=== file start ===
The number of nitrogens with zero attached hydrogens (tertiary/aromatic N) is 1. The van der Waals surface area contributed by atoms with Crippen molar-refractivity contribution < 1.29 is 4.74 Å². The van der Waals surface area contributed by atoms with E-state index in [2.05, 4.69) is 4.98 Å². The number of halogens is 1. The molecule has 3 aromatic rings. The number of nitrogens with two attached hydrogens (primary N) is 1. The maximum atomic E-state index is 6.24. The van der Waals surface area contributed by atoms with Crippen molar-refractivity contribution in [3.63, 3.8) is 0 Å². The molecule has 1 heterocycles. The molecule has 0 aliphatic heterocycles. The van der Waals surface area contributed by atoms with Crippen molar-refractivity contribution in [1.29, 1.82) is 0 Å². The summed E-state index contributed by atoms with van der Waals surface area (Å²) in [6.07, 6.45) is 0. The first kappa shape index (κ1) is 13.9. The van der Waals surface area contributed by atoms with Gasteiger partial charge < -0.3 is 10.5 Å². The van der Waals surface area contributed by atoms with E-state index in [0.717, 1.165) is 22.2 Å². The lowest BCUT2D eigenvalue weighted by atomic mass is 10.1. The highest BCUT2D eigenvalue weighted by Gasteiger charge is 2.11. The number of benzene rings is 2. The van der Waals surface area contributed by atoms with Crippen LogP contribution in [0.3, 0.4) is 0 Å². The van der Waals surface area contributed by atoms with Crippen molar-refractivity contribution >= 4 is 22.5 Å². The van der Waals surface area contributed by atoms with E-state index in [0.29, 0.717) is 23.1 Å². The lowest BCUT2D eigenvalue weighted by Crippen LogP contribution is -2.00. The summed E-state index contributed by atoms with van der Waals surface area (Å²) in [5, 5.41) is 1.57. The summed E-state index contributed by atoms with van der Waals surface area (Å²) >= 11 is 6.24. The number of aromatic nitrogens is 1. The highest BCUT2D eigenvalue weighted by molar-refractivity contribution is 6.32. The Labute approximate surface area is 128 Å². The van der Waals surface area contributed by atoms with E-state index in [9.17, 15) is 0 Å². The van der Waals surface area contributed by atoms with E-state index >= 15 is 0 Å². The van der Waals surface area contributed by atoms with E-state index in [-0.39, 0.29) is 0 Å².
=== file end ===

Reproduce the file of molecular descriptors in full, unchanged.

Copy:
The number of nitrogens with zero attached hydrogens (tertiary/aromatic N) is 1. The van der Waals surface area contributed by atoms with Crippen molar-refractivity contribution < 1.29 is 4.74 Å². The van der Waals surface area contributed by atoms with E-state index in [2.05, 4.69) is 4.98 Å². The number of halogens is 1. The molecule has 3 aromatic rings. The number of nitrogens with two attached hydrogens (primary N) is 1. The maximum atomic E-state index is 6.24. The van der Waals surface area contributed by atoms with Crippen molar-refractivity contribution in [3.63, 3.8) is 0 Å². The molecule has 1 heterocycles. The molecule has 0 aliphatic heterocycles. The van der Waals surface area contributed by atoms with Crippen molar-refractivity contribution in [1.29, 1.82) is 0 Å². The summed E-state index contributed by atoms with van der Waals surface area (Å²) in [6.07, 6.45) is 0. The first kappa shape index (κ1) is 13.9. The van der Waals surface area contributed by atoms with Gasteiger partial charge < -0.3 is 10.5 Å². The van der Waals surface area contributed by atoms with E-state index in [0.717, 1.165) is 22.2 Å². The lowest BCUT2D eigenvalue weighted by atomic mass is 10.1. The highest BCUT2D eigenvalue weighted by Gasteiger charge is 2.11. The number of benzene rings is 2. The van der Waals surface area contributed by atoms with Crippen LogP contribution in [0.3, 0.4) is 0 Å². The van der Waals surface area contributed by atoms with Crippen molar-refractivity contribution >= 4 is 22.5 Å². The van der Waals surface area contributed by atoms with E-state index in [0.29, 0.717) is 23.1 Å². The lowest BCUT2D eigenvalue weighted by Crippen LogP contribution is -2.00. The summed E-state index contributed by atoms with van der Waals surface area (Å²) in [5, 5.41) is 1.57. The summed E-state index contributed by atoms with van der Waals surface area (Å²) >= 11 is 6.24. The number of aromatic nitrogens is 1. The highest BCUT2D eigenvalue weighted by molar-refractivity contribution is 6.32. The Labute approximate surface area is 128 Å². The van der Waals surface area contributed by atoms with E-state index in [9.17, 15) is 0 Å². The van der Waals surface area contributed by atoms with E-state index >= 15 is 0 Å². The van der Waals surface area contributed by atoms with E-state index in [-0.39, 0.29) is 0 Å².